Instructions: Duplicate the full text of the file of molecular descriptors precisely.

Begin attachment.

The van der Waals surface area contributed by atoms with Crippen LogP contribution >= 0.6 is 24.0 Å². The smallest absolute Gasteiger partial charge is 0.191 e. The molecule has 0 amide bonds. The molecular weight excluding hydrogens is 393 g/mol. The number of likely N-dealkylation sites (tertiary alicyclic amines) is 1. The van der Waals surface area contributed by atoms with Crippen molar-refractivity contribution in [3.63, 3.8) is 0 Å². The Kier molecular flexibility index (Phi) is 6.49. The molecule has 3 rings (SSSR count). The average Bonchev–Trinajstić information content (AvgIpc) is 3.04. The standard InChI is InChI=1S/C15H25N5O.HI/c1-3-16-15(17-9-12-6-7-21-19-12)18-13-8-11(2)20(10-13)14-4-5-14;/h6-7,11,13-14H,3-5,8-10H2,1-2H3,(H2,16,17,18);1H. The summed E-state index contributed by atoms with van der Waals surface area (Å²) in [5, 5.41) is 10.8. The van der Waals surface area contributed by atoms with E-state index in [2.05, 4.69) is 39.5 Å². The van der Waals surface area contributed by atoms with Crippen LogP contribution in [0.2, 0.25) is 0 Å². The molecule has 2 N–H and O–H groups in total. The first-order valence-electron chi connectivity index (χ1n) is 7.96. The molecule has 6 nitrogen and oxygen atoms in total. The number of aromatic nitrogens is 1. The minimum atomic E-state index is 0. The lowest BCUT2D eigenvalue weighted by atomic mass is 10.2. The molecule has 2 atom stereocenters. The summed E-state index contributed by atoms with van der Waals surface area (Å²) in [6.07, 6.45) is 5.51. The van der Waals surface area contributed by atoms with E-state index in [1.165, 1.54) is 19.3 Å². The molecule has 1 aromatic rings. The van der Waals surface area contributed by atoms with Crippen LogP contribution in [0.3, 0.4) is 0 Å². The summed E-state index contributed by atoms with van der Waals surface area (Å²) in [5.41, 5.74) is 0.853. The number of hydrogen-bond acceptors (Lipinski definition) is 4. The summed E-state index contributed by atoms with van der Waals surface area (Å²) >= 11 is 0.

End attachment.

The van der Waals surface area contributed by atoms with Crippen LogP contribution >= 0.6 is 24.0 Å². The smallest absolute Gasteiger partial charge is 0.191 e. The molecule has 0 amide bonds. The molecular weight excluding hydrogens is 393 g/mol. The number of likely N-dealkylation sites (tertiary alicyclic amines) is 1. The van der Waals surface area contributed by atoms with Crippen molar-refractivity contribution in [3.63, 3.8) is 0 Å². The Kier molecular flexibility index (Phi) is 6.49. The molecule has 3 rings (SSSR count). The average Bonchev–Trinajstić information content (AvgIpc) is 3.04. The standard InChI is InChI=1S/C15H25N5O.HI/c1-3-16-15(17-9-12-6-7-21-19-12)18-13-8-11(2)20(10-13)14-4-5-14;/h6-7,11,13-14H,3-5,8-10H2,1-2H3,(H2,16,17,18);1H. The summed E-state index contributed by atoms with van der Waals surface area (Å²) in [5, 5.41) is 10.8. The van der Waals surface area contributed by atoms with E-state index in [2.05, 4.69) is 39.5 Å². The van der Waals surface area contributed by atoms with Crippen LogP contribution in [0.2, 0.25) is 0 Å². The molecule has 2 N–H and O–H groups in total. The first-order valence-electron chi connectivity index (χ1n) is 7.96. The molecule has 6 nitrogen and oxygen atoms in total. The number of aromatic nitrogens is 1. The minimum atomic E-state index is 0. The lowest BCUT2D eigenvalue weighted by atomic mass is 10.2. The molecule has 2 atom stereocenters. The summed E-state index contributed by atoms with van der Waals surface area (Å²) in [6.07, 6.45) is 5.51. The van der Waals surface area contributed by atoms with E-state index in [1.165, 1.54) is 19.3 Å². The molecule has 1 aromatic rings. The van der Waals surface area contributed by atoms with Crippen LogP contribution in [0.3, 0.4) is 0 Å². The summed E-state index contributed by atoms with van der Waals surface area (Å²) in [5.41, 5.74) is 0.853. The number of hydrogen-bond acceptors (Lipinski definition) is 4. The summed E-state index contributed by atoms with van der Waals surface area (Å²) >= 11 is 0.